This grant will fund a five-year study to examine the roles various physical and biological factors play in intensifying and prolonging harmful algal blooms that occur annually off the Florida coast’s Gulf of Mexico (GoM), and the processes that lead to bloom termination. Harmful algal blooms (HABs) are phenomena that are increasingly observed in coastal waters throughout the world, and are caused by the rapid growth of certain species of microscopic phytoplankton (single-celled algae) that are part of the normal composition of aquatic ecosystems. This rapid growth, coupled with often toxin production by these algae, causes major environmental, economic, and health problems in coastal areas; current efforts by scientists and governmental agencies strive to understand the causes and ways to mitigate them.
“For the first time, this is a major effort supported by the US government that involves microbiologists, virologists, chemists, modelers, and governmental monitoring agencies to tackle the annual blooms plaguing the US coastline. Being the only scientist on this highly competitive grant from outside the US is also a testament to the wonderful research taking place here at NYUAD. Understanding the factors influencing these blooms in the GoM will have direct application to blooms occurring here in the Arabian Gulf and the Gulf of Oman, and perhaps some of our findings and solutions can be applied here in the future.”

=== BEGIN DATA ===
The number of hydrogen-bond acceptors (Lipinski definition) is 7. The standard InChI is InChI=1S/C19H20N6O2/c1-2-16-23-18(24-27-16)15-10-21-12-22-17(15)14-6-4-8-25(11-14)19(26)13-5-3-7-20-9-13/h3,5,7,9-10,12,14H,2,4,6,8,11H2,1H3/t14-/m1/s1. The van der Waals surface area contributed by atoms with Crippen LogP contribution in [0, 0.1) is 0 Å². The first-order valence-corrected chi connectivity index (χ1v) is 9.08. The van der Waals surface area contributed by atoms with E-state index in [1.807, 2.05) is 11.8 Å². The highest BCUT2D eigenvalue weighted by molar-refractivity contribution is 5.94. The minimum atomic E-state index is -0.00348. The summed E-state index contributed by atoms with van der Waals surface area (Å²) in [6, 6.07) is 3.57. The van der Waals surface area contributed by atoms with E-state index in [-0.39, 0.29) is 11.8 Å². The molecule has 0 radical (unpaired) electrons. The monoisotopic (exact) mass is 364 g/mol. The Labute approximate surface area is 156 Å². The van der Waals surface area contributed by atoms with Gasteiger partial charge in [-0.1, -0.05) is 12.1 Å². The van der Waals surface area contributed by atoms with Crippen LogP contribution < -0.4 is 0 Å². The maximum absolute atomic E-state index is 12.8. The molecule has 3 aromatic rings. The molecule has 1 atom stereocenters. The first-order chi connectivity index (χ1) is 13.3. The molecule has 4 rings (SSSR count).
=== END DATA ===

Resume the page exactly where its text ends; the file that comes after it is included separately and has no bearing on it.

Amin brings extensive experience in marine microbiology, phytoplankton ecology, and metabolomics (metabolomics is the large-scale study of small molecules). His research lab focuses on understanding microbial symbioses in aquatic environments with strong emphasis on how microbiomes of eukaryotes [organisms with clearly defined nuclei] influence cell physiology and evolution. His work also examines why and how harmful algal species proliferate in the Arabian Gulf and beyond.